New Investor Guide Looks at Toxic Chemical Risk
The number of shareholder resolutions dealing with toxic product risks jumped from three in 2004-2005 to 17 in 2006-2007, including 13 resolutions introduced for the ‘?07 proxy season at such leading U.S. corporations as Apple, CVS, Dow, DuPont, Sears, and ServiceMaster.
Now, the Investor Environmental Health Network, which represents 20 investment organizations with $22 billion in assets under management, has released a 52-page Fiduciary Guide to Toxic Chemical Risk PDF). The guide, for institutional investors, examines the financial dimensions of toxic chemical risk, including how to quantify such risk, the theory behind the danger posed by toxic chemicals to the wealth of shareholders, and a comprehensive set of action steps that can be taken by investors to translate the long-term threats and opportunities associated with toxic chemical issues into prudent portfolio stewardship.
Here are the report’s prototype investor inquiry questions to companies regarding corporate safer chemical policies
1. Has your company adopted any kind of “safer chemicals or safer products” policy committing you to eliminating certain specific toxic chemicals in the products you manufacture or retail by certain dates, even if some of these chemicals have not yet been formally banned or limited by regulators?
2. What procedures do you have in place to identify the chemicals in products or materials you procure from your supply chain? Are there discrete lists of chemicals that you seek to avoid when alternatives are available, that you’ve scheduled for phaseout, or for which you set concentration limits? To develop such lists, do you check just against published lists of regulated chemicals or do you look beyond these lists? Which published lists do you rely on?
3. What procedures do you have in place to identify the chemicals in materials provided by your suppliers? How do you audit or verify this information?
4. What kinds of guidelines or financial incentives does your company provide to its suppliers to encourage them to substitute safer chemicals or conduct research on safer chemicals?
5. What kinds of training or financial incentives does your company provide to its staff to encourage them to substitute safer chemicals or conduct research on safer chemicals?
6. Does your company have any kind of formal “Green Chemistry” Program?
7. Does your company have a policy to globally reformulate products to meet the toughest existing regional or national standards for chemicals? In other words, for example, if the EU or California ban certain chemicals in your products, do you reformulate to meet this standard in all your global markets?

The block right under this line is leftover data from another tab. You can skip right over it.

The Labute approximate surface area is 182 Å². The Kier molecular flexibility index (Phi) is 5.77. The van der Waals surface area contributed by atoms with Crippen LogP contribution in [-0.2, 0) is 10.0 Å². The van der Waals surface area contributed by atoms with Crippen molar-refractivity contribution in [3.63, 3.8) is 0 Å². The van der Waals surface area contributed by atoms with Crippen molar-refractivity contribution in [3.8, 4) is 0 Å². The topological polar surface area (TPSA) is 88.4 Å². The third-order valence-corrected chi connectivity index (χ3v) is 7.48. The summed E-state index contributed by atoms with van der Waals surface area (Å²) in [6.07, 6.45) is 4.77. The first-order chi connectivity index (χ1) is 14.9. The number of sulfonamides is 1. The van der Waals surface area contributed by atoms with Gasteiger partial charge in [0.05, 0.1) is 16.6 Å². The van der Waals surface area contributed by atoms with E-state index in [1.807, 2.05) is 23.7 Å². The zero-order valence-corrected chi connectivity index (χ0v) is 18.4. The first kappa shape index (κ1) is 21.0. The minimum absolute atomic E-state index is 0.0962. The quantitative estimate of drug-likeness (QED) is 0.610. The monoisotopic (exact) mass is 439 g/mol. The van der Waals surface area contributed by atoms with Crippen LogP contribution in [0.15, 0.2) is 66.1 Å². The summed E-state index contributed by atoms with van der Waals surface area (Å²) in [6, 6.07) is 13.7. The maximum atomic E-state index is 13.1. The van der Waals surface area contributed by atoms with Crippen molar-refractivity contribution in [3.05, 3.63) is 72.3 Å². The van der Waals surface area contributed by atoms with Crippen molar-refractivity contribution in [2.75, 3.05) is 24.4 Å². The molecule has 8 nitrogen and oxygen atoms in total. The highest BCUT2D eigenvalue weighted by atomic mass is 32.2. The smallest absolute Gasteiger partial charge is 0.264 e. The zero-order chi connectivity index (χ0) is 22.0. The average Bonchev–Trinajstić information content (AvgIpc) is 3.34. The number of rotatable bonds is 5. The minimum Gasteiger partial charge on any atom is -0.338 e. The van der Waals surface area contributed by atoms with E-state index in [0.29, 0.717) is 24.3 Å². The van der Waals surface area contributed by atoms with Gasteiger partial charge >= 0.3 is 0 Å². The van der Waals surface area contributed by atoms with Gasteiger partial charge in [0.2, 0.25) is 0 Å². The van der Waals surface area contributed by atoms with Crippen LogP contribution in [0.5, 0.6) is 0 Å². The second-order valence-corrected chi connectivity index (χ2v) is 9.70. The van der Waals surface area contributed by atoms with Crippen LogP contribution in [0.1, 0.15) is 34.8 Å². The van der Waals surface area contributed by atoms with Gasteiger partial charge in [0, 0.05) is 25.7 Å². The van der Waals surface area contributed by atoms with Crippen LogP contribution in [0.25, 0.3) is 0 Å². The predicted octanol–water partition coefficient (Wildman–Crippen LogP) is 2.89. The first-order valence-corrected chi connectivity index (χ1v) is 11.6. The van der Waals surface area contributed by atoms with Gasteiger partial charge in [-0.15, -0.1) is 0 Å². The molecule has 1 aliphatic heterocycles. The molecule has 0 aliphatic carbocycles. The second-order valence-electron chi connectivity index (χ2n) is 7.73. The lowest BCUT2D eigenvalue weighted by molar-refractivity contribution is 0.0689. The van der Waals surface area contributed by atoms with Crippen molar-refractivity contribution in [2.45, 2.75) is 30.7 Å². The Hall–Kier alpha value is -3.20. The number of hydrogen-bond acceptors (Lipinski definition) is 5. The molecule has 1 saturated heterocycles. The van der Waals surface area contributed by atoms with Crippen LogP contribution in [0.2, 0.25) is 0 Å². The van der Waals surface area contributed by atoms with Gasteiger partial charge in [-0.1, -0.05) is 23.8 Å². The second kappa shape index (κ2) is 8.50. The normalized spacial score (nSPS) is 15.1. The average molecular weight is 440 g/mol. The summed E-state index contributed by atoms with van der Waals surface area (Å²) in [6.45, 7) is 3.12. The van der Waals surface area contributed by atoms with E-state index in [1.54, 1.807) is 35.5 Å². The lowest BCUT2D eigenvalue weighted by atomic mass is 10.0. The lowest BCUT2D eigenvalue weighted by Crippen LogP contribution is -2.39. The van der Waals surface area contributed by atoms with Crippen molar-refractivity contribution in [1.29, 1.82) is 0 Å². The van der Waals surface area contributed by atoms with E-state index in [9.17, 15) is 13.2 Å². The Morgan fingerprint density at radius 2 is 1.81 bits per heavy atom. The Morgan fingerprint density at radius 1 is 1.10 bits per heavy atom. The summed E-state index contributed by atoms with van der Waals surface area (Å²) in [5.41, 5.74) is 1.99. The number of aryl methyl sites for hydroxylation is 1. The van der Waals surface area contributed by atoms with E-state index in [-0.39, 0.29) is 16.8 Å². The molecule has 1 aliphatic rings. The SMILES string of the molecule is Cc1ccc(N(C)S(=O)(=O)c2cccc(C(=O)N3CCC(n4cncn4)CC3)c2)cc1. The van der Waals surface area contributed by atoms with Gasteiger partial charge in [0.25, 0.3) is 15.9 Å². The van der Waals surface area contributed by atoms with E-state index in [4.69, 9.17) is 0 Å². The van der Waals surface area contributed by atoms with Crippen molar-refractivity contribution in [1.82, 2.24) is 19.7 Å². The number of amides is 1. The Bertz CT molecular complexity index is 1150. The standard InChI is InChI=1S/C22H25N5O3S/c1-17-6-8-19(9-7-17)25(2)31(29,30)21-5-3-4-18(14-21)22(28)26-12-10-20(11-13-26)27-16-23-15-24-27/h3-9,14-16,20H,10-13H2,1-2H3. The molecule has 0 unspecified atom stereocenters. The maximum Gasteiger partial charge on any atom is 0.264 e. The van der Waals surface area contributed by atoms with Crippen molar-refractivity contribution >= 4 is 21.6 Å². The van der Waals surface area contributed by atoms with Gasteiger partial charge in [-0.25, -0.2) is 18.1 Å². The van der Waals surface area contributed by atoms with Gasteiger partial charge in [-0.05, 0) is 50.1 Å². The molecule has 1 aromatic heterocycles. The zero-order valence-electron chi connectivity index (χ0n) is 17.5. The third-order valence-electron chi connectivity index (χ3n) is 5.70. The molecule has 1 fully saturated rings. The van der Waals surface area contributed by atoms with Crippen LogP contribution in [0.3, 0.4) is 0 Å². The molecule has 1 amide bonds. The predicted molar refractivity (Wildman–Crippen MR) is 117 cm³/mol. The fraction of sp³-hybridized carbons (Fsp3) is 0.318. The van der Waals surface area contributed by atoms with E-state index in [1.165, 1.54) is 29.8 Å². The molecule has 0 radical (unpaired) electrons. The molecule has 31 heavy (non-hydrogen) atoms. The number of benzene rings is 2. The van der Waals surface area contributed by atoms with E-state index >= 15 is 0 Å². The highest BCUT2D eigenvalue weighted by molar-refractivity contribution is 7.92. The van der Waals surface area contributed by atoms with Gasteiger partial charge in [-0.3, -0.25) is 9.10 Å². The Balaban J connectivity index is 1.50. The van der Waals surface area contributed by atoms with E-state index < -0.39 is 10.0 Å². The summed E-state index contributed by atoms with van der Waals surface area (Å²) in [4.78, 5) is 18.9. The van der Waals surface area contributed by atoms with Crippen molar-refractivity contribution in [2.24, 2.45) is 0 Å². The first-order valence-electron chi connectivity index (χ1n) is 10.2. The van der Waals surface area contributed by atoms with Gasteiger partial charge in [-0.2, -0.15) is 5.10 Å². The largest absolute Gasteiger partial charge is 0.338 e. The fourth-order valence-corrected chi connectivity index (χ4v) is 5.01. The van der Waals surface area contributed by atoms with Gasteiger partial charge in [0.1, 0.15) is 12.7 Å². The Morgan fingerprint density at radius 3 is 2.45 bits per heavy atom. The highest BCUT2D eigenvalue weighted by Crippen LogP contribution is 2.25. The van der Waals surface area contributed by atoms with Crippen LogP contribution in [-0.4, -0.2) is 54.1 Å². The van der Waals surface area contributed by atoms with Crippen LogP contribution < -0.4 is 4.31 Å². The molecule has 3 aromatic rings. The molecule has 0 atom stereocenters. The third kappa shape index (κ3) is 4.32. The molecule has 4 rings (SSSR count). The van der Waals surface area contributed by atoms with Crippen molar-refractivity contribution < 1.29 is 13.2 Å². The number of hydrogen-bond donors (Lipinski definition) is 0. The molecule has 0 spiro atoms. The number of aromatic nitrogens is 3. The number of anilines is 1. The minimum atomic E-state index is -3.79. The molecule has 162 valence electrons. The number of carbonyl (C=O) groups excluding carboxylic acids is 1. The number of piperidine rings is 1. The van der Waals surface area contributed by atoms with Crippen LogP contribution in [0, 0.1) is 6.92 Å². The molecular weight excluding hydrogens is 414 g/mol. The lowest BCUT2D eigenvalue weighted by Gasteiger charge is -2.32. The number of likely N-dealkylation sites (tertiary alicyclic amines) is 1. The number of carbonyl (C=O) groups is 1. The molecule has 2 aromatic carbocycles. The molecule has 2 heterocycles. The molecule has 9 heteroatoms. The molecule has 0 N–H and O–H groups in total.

8. In providing financial disclosures to investors, does your company summarize and analyze major new scientific findings in peer reviewed studies or by government sponsored bodies that signal health or environmental risks associated with materials in your products? Do you make futureoriented statements about how such findings, changing regulations, or environmentally preferable purchasing programs may positively or negatively influence the financial value of your company?
9. Do products you manufacture or retail contain lead, mercury, polyvinyl chloride, brominated flame retardants, perfluorinated chemicals (e.g,, PFOA), DEHP (a phthalate chemical), or Bisphenol-A? If so, what steps has your company taken to reduce or eliminate these chemicals from its products?
Energy Manager News
- Driving Energy Efficiency by Improving the Owner/Tenant Relationship
- Case Study: Fast Payback in New York City
- $8M Project to Upgrade Chillicothe (OH) Correctional Institute
- Three Trends Align to Save Buildings Millions in Energy Costs
- Law Bars Energy Providers from Charging Early Termination Fees in the Event of Death
- Corporations Spend Big on Ballot Initiatives, Crushing Ratepayer Opposition
- Texas Retailer Offers Instant Rebate for Rooftop Solar, Offers High Credits for Excess Solar
- Local, State and the Federal Government Excel at Energy Efficiency